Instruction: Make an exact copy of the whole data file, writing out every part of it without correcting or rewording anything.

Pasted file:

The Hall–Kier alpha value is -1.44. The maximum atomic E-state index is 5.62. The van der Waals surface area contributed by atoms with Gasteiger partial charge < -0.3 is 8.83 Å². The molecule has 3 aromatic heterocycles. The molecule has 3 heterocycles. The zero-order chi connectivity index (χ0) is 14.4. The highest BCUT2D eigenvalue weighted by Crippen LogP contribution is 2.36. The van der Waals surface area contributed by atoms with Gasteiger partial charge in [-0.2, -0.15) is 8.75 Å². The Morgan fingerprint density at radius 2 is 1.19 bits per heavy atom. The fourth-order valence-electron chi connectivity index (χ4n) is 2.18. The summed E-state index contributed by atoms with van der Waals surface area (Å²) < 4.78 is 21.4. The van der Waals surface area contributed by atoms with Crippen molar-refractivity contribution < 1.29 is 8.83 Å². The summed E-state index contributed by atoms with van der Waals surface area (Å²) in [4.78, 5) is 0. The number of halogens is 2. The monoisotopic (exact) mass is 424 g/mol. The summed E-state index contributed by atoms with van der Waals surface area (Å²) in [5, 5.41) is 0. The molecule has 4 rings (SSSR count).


The Hall–Kier alpha value is -1.44. The maximum atomic E-state index is 5.62. The van der Waals surface area contributed by atoms with Gasteiger partial charge < -0.3 is 8.83 Å². The molecule has 3 aromatic heterocycles. The molecule has 3 heterocycles. The zero-order chi connectivity index (χ0) is 14.4. The highest BCUT2D eigenvalue weighted by Crippen LogP contribution is 2.36. The van der Waals surface area contributed by atoms with Gasteiger partial charge in [-0.2, -0.15) is 8.75 Å². The Morgan fingerprint density at radius 2 is 1.19 bits per heavy atom. The fourth-order valence-electron chi connectivity index (χ4n) is 2.18. The summed E-state index contributed by atoms with van der Waals surface area (Å²) < 4.78 is 21.4. The van der Waals surface area contributed by atoms with Crippen molar-refractivity contribution < 1.29 is 8.83 Å². The summed E-state index contributed by atoms with van der Waals surface area (Å²) in [4.78, 5) is 0. The number of halogens is 2. The monoisotopic (exact) mass is 424 g/mol. The summed E-state index contributed by atoms with van der Waals surface area (Å²) in [5, 5.41) is 0. The molecule has 4 rings (SSSR count).